To understand how body odor works, it’s important to understand how sweat glands work. Human beings have two types of sweat glands. The first is located everywhere on the body and all across the skin. This sweat gland is predominantly evident on the palms of the hands, under the arms, and on the forehead. This gland is called the Eccrine sweat gland and it does not tend to contribute toward body odor in any fashion. Normally, the secretions of this sweat gland are limited to water and salt. The sweat glands that contribute to body odor are the Apocrine sweat glands. These sweat glands are located in the groin area, around the belly button, the axillae (under the arms), and around the breasts.
The Apocrine sweat glands do not develop until puberty, and this is the reason children don’t tend to have body odor issues. Apocrine sweat glands secrete wastes from the body in the way of proteins and fats (lipids), but this type of sweat does not have a smell to it in and of itself. Located around these sweat glands as well, are microorganisms that live on normal, healthy skin. These microorganisms consume the proteins and lipids that are secreted by the Apocrine sweat glands and it is this process that causes body odor.
The body odor produced isn’t always noxious to the human nose. A primary contributing factor to offensive body odor is the food humans ingest. Red meat has long been known to make for an impressive breeding ground for horrible smells, but there are other types of foods that can contribute to these odors. The problem is that it’s not really known what these foods typically are. Science has determined that a substance called "Ama" is one of the usual suspects that contribute to heavy body odor.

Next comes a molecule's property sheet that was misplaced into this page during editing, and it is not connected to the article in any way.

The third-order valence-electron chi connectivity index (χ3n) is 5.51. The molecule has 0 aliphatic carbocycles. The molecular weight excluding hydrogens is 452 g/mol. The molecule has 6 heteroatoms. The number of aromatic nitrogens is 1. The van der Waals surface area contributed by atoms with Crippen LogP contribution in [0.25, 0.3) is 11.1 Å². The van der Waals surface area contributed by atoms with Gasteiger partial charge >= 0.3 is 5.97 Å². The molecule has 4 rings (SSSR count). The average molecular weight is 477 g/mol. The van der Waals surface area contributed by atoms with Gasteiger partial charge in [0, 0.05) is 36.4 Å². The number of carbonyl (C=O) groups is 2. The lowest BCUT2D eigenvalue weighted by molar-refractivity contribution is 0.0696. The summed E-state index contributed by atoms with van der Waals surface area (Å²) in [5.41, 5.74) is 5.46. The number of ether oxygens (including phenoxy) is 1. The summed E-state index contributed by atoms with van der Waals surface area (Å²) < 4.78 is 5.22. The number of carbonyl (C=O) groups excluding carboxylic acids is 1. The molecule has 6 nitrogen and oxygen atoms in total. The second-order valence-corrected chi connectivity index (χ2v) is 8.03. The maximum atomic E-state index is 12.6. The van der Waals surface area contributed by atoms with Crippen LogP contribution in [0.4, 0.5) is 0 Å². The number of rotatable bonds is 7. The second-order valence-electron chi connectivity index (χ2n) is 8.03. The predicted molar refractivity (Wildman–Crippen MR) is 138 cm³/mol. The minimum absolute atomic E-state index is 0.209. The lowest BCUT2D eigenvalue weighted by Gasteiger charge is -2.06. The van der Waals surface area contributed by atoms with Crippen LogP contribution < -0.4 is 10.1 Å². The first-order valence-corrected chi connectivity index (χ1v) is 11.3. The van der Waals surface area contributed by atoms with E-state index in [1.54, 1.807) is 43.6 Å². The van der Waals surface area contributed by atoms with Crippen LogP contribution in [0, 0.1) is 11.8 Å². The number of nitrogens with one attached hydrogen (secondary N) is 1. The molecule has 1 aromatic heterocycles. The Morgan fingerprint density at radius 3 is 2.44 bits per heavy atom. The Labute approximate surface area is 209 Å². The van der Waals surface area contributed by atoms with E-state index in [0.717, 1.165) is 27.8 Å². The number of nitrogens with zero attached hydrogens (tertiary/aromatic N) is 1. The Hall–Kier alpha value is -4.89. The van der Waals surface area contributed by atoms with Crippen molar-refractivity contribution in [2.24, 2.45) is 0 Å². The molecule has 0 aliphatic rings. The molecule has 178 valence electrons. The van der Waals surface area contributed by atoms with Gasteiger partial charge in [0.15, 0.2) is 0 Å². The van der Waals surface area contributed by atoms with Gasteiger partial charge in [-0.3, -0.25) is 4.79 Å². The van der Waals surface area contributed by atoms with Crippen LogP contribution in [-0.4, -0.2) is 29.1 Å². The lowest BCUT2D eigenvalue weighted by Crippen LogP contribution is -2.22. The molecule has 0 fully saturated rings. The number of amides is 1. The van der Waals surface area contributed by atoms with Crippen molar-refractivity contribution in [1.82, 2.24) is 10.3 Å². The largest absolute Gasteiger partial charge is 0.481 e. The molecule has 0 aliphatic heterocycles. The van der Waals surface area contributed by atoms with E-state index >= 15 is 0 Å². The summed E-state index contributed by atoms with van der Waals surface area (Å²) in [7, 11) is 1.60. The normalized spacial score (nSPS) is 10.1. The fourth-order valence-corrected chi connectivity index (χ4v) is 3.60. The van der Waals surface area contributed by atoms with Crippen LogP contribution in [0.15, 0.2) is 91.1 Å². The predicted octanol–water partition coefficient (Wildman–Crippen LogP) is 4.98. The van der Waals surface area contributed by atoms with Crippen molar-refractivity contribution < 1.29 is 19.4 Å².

So, what is Ama? Ama is undigested foods that then find their way into the bloodstream and act as a toxin of sorts. Eventually, these are purged from the system via the Apocrine sweat glands and they do have an body odor of their own that is enhanced, or made even more smelly, by the flora that begins to consume them almost immediately. It’s not really understood on how to make this particular process go away. Due to the fact that Ama is created by undigested food, it is suggested to avoid overeating and stop eating foods that the body has a hard time processing if you are trying to eliminate heavy body odor.
If a person has been deemed lactose intolerant, they could avoid not only the gastrointestinal suffering, but possibly stop an increase in body odor from ingesting dairy products. However, this is almost purely conjecture since science hasn’t really gone beyond identifying undigested food as a culprit in bad body odor. Try to keep your calories to a reasonable amount, and if worse body odor is noticed after ingesting certain types of food, try avoiding these foods all together for a while to see if the issue starts to go away.
If the issue persists after eliminating possible food culprits such as strong spices, red meat, dairy, or any other food that might be the culprit, it could be time to see a doctor. If a person’s sweat smells sweet or even fruity, this could be indicative of a diabetes issue that the person may not be aware of. If the sweat smells a bit like bleach or ammonia, then it could indicate a liver or kidney problem. In either of these cases, the issue should be brought to the attention of a doctor so that further testing can be done. A person’s diet will usually be a contributing factor in the worsening of a liver and kidney issue or with diabetes.
The things a person ingests, whether it happens to be too much of any given food or a food that affects one of the conditions mentioned above, may be a factor when it comes to noxious body odors. Use clean, exfoliation products on the body and a pumice stone on the feet to clear away excess skin and secretions, employ deodorant, and adjust food intakes to help eliminate some of the smells. If methods aren’t enough to control body odor, then consult a doctor for medical solutions to whatever might be causing the problem.Last Updated: Saturday, January 7, 2012